As a first year teacher teaching in a Title 1 school on the east side of Charleston, I have found that one of the biggest struggles has been finding a useful piece of background knowledge among my students. My students have seen and experienced some of the worst life has to offer; I have students that watched their family members get shot or that have to care for their baby siblings after school. These kids have life experiences much different than my own and much different from each other, which has made relating to each other and the world very difficult. This changed when they were introduced to “the boat guys” from the Lowcountry Maritime Society.
Since being introduced to the Maritime Society, my students all have a common bond and experience to pull from. They are building boats and doing hands on activities that are building their academic skills, but also building their relationships as well. We relate most everything we do to what they are working on with Mr. Brower, due to the cross-curricular nature of their maritime educational experience.
As a class, we have talked about fractions in math with measurement and how important fractions are to building their boat. Boating has also been a large topic of conversation in math with our standards involving coordinates and locations on the coordinate plane. We have been talking about boats constantly in our study of buoyancy and density in science, and recently, we also traveled to the U.S.S Yorktown and my students were incredibly proud to already know the parts of the ship when the guide asked. They take pride in the skills they have acquired during their time with the Maritime Society.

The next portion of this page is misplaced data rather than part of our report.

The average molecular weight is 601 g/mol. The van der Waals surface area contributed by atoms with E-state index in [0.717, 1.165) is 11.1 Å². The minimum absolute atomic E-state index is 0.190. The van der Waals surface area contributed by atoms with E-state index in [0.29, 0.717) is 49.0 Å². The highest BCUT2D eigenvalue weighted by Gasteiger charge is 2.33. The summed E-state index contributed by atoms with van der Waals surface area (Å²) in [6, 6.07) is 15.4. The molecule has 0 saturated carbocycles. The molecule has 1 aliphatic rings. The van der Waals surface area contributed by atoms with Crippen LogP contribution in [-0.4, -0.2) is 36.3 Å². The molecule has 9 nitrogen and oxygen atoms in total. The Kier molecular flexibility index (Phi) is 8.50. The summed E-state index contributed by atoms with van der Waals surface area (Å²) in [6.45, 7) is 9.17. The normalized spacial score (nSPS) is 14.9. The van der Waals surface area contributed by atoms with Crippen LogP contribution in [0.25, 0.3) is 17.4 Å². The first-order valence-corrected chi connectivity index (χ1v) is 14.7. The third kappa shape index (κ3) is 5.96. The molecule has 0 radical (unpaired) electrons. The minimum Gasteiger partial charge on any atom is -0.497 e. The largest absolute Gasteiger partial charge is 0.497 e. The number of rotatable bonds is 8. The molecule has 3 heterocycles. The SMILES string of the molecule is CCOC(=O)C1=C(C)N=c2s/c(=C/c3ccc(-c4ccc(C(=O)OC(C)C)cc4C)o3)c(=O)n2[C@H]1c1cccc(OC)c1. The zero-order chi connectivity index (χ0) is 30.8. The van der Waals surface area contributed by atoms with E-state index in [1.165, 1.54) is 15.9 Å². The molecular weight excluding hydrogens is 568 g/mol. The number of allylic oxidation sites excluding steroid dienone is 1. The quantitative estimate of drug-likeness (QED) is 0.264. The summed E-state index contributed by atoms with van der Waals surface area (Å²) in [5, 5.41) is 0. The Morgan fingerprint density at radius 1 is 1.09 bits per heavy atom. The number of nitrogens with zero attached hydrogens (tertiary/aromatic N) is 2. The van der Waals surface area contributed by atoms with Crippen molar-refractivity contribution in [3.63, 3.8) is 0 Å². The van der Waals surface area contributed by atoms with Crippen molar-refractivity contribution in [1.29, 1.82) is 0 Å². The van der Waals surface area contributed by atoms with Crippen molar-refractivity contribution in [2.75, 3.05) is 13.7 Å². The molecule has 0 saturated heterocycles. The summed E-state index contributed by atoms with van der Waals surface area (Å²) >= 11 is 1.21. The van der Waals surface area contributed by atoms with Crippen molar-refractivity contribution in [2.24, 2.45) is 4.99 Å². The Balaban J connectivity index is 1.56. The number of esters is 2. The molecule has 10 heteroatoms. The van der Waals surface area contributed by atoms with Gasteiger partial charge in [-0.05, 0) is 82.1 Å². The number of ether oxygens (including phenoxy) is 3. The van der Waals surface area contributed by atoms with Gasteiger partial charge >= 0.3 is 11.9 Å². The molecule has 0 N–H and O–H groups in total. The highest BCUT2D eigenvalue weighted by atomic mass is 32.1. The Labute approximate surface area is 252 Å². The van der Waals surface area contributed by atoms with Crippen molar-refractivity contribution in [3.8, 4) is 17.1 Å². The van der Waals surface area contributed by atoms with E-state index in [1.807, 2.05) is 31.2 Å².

This program has benefitted my students in more ways than I can accurately express. They are learning so much in those couple hours after school, and it is making it easier for them to learn during the school day due to their common knowledge and being able to relate the academic and real world. They are able to make connections in nearly every subject we tackle. Most importantly, they are unified and excited about the new facts and skills they are learning. My class, which is a very difficult and not so well behaved group of fifth graders, actually cheers when they realize it is boat day, which is saying a lot. I am very grateful for the efforts and teaching of Mr. Brower and the Lowcountry Maritime Society and I know my students are as well.
Mary K. Preston
5th Grade Teacher at Sanders-Clyde Elementary